“I, even I, am he who blots out your transgressions, for my own sake, and remembers your sins no more.” – Isaiah 43:25
What happens if someone wrongs you, and they die before you can forgive them? What happens when someone is a victim of sexual assault, or physical abuse, or infidelity, or lies, or sin; and at the end of an often long period of healing, the person they want to forgive can’t be found or is dead? What happens if you forgive someone and they don’t care? What happens if they don’t change? What happens if your forgiveness doesn’t result in reconciliation?
The bible is full of examples of forgiveness, but sometimes it seems like they’re only relevant when everyone is still alive or accessible. This post will go over what scripture has to say regarding these complicated life questions. The answer to these questions depend upon how God views the living and the dead, and who is really affected by forgiveness.
Who is really affected by forgiveness
When we forgive someone, how are they affected? When God forgives us of our sins, do we change? When Israel sinned against God over and over, Moses asked for God’s forgiveness:
“In accordance with your great love, forgive the sin of these people, just as you have pardoned them from the time they left Egypt until now.”
The Lord replied, “I have forgiven them, as you asked. Nevertheless, as surely as I live and as surely as the glory of the Lord fills the whole earth, not one of those who saw my glory and the signs I performed in Egypt and in the wilderness but who disobeyed me and tested me ten times—not one of them will ever see the land I promised on oath to their ancestors. No one who has treated me with contempt will ever see it.”
– Numbers 14:19-23
Did the people of Israel change because of God’s forgiveness?
When Moses reported this to all the Israelites, they mourned bitterly. Early the next morning they set out for the highest point in the hill country, saying, “Now we are ready to go up to the land the Lord promised. Surely we have sinned!”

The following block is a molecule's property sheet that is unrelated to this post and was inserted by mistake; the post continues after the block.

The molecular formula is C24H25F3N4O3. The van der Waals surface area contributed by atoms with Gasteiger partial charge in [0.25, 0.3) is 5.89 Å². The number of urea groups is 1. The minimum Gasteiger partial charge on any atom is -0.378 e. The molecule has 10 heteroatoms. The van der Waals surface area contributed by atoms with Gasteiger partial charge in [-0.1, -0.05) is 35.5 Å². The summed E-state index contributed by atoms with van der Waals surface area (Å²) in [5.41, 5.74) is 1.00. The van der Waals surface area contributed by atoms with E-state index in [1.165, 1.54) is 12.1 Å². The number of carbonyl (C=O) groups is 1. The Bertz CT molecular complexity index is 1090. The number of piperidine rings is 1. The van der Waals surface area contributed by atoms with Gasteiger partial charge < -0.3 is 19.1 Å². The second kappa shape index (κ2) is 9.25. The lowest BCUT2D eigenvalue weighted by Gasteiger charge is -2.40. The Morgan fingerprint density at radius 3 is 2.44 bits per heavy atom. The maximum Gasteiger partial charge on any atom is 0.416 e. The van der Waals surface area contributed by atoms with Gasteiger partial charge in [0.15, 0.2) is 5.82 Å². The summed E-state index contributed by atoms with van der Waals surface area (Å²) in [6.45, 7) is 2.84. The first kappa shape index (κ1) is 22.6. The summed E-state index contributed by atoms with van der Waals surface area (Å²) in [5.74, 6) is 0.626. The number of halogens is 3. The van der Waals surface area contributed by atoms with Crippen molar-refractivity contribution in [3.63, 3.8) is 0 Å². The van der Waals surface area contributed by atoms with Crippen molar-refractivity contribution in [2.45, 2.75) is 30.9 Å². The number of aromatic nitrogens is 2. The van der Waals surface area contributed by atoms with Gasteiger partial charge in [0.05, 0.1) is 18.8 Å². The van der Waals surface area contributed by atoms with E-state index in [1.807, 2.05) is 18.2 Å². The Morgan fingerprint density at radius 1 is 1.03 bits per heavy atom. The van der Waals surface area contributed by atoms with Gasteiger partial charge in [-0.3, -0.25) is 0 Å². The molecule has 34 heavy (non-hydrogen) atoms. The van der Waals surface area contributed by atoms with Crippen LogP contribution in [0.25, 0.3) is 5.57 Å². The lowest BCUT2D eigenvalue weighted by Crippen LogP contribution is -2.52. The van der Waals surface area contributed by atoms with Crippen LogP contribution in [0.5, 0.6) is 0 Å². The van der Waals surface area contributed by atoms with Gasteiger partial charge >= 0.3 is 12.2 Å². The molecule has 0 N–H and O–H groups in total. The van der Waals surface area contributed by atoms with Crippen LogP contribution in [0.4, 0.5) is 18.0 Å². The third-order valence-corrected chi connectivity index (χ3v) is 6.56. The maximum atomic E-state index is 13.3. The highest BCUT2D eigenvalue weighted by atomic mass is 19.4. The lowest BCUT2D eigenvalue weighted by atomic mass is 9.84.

But Moses said, “Why are you disobeying the Lord’s command? This will not succeed!”
– Numbers 14:39-41
God’s forgiveness did not change them. They continued to sin. Likewise, even after God forgives you and me, we still experience temptation:
“When an impure spirit comes out of a person, it goes through arid places seeking rest and does not find it. Then it says, ‘I will return to the house I left.'”
– Luke 11:24
As a dog returns to its vomit, so a fool returns to his folly.
– Proverbs 26:11
Forgiveness affects the one who forgives
Forgiveness doesn’t cause repentance or reconciliation. These things are a choice. If they did then Jesus would have never told us to forgive the same person over and over:
Then Peter came to Jesus and asked, “Lord, how many times shall I forgive my brother who sins against me? Up to seven times?”
Jesus answered, “I tell you, not just seven times, but seventy-seven times!”
– Matthew 18:21-22
Instead, forgiveness caused God to not destroy Moses and all of Israel after they sinned in his holy presence. Forgiveness caused God to not kill King David after he slept with Bathsheba and had her husband killed:
Then David said to Nathan, “I have sinned against the Lord.”
Nathan replied, “The Lord has taken away your sin. You are not going to die. But because by doing this you have shown utter contempt for the Lord, the son born to you will die.”
– 2 Samuel 12:13-14
Forgiveness caused God to relent and not destroy Nineveh after Jonah warned them about their sin:
When God saw what they did and how they turned from their evil ways, he relented and did not bring on them the destruction he had threatened.
– Jonah 3:10
In all these events, it is the one who forgives that relents and does not give into sin:
Let all bitterness and wrath and anger and clamor and slander be put away from you, along with all malice. Be kind to one another, tenderhearted, forgiving one another, as God in Christ forgave you.
– Ephesians 4:31-32
These negative traits are simply not in the nature of God. He must forgive us to prove his nature of grace and mercy:
“I, even I, am he who blots out your transgressions, for my own sake, and remembers your sins no more.”
– Isaiah 43:25